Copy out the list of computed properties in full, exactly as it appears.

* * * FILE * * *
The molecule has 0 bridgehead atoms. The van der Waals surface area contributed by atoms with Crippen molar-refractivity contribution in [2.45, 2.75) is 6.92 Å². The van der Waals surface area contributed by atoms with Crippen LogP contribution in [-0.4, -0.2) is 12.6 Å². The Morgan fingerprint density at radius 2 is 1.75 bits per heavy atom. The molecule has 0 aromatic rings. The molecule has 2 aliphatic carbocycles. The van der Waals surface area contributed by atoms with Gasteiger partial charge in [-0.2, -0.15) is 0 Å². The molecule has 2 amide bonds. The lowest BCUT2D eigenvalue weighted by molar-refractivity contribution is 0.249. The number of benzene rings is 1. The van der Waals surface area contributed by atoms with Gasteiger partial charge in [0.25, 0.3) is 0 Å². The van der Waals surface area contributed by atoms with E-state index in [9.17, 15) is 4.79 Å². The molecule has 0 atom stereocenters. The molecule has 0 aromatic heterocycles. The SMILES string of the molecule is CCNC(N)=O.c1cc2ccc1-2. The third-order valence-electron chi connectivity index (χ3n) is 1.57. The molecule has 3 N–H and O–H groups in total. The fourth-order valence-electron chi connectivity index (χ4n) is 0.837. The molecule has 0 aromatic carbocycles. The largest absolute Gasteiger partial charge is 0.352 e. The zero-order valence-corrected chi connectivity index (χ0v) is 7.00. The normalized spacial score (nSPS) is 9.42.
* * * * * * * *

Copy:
The molecule has 0 bridgehead atoms. The van der Waals surface area contributed by atoms with Crippen molar-refractivity contribution in [2.45, 2.75) is 6.92 Å². The van der Waals surface area contributed by atoms with Crippen LogP contribution in [-0.4, -0.2) is 12.6 Å². The Morgan fingerprint density at radius 2 is 1.75 bits per heavy atom. The molecule has 0 aromatic rings. The molecule has 2 aliphatic carbocycles. The van der Waals surface area contributed by atoms with Gasteiger partial charge in [-0.2, -0.15) is 0 Å². The molecule has 2 amide bonds. The lowest BCUT2D eigenvalue weighted by molar-refractivity contribution is 0.249. The number of benzene rings is 1. The van der Waals surface area contributed by atoms with Gasteiger partial charge in [0.25, 0.3) is 0 Å². The van der Waals surface area contributed by atoms with E-state index in [9.17, 15) is 4.79 Å². The molecule has 0 atom stereocenters. The molecule has 0 aromatic heterocycles. The SMILES string of the molecule is CCNC(N)=O.c1cc2ccc1-2. The third-order valence-electron chi connectivity index (χ3n) is 1.57. The molecule has 3 N–H and O–H groups in total. The fourth-order valence-electron chi connectivity index (χ4n) is 0.837. The molecule has 0 aromatic carbocycles. The largest absolute Gasteiger partial charge is 0.352 e. The zero-order valence-corrected chi connectivity index (χ0v) is 7.00. The normalized spacial score (nSPS) is 9.42.